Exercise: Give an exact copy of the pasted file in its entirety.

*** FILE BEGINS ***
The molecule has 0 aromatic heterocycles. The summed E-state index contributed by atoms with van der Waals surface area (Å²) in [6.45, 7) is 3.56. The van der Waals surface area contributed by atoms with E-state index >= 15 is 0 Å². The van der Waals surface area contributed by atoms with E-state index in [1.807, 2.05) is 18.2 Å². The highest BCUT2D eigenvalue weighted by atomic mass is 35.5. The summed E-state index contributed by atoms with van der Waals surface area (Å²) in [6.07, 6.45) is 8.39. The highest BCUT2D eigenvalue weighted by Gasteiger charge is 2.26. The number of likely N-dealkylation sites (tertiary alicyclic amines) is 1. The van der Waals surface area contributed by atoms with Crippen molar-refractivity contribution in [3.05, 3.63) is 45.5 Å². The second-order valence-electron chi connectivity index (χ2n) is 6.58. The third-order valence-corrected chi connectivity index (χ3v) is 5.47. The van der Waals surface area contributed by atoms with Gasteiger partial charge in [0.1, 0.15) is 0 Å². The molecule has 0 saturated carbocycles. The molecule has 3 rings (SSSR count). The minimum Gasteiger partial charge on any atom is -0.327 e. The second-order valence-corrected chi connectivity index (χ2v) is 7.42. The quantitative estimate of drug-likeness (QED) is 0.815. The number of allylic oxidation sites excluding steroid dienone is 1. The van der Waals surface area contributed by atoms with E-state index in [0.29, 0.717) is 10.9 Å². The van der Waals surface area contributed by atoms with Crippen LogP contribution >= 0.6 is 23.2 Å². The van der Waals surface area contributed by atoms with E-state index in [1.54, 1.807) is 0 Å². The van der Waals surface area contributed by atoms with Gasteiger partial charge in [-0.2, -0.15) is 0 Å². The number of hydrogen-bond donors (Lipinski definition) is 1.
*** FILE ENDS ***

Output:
The molecule has 0 aromatic heterocycles. The summed E-state index contributed by atoms with van der Waals surface area (Å²) in [6.45, 7) is 3.56. The van der Waals surface area contributed by atoms with E-state index >= 15 is 0 Å². The van der Waals surface area contributed by atoms with E-state index in [1.807, 2.05) is 18.2 Å². The highest BCUT2D eigenvalue weighted by atomic mass is 35.5. The summed E-state index contributed by atoms with van der Waals surface area (Å²) in [6.07, 6.45) is 8.39. The highest BCUT2D eigenvalue weighted by Gasteiger charge is 2.26. The number of likely N-dealkylation sites (tertiary alicyclic amines) is 1. The van der Waals surface area contributed by atoms with Crippen molar-refractivity contribution in [3.05, 3.63) is 45.5 Å². The second-order valence-electron chi connectivity index (χ2n) is 6.58. The third-order valence-corrected chi connectivity index (χ3v) is 5.47. The van der Waals surface area contributed by atoms with Gasteiger partial charge in [0.1, 0.15) is 0 Å². The molecule has 0 saturated carbocycles. The molecule has 3 rings (SSSR count). The minimum Gasteiger partial charge on any atom is -0.327 e. The second-order valence-corrected chi connectivity index (χ2v) is 7.42. The quantitative estimate of drug-likeness (QED) is 0.815. The number of allylic oxidation sites excluding steroid dienone is 1. The van der Waals surface area contributed by atoms with E-state index in [0.29, 0.717) is 10.9 Å². The van der Waals surface area contributed by atoms with Crippen LogP contribution >= 0.6 is 23.2 Å². The van der Waals surface area contributed by atoms with E-state index in [1.54, 1.807) is 0 Å². The van der Waals surface area contributed by atoms with Gasteiger partial charge in [-0.2, -0.15) is 0 Å². The number of hydrogen-bond donors (Lipinski definition) is 1.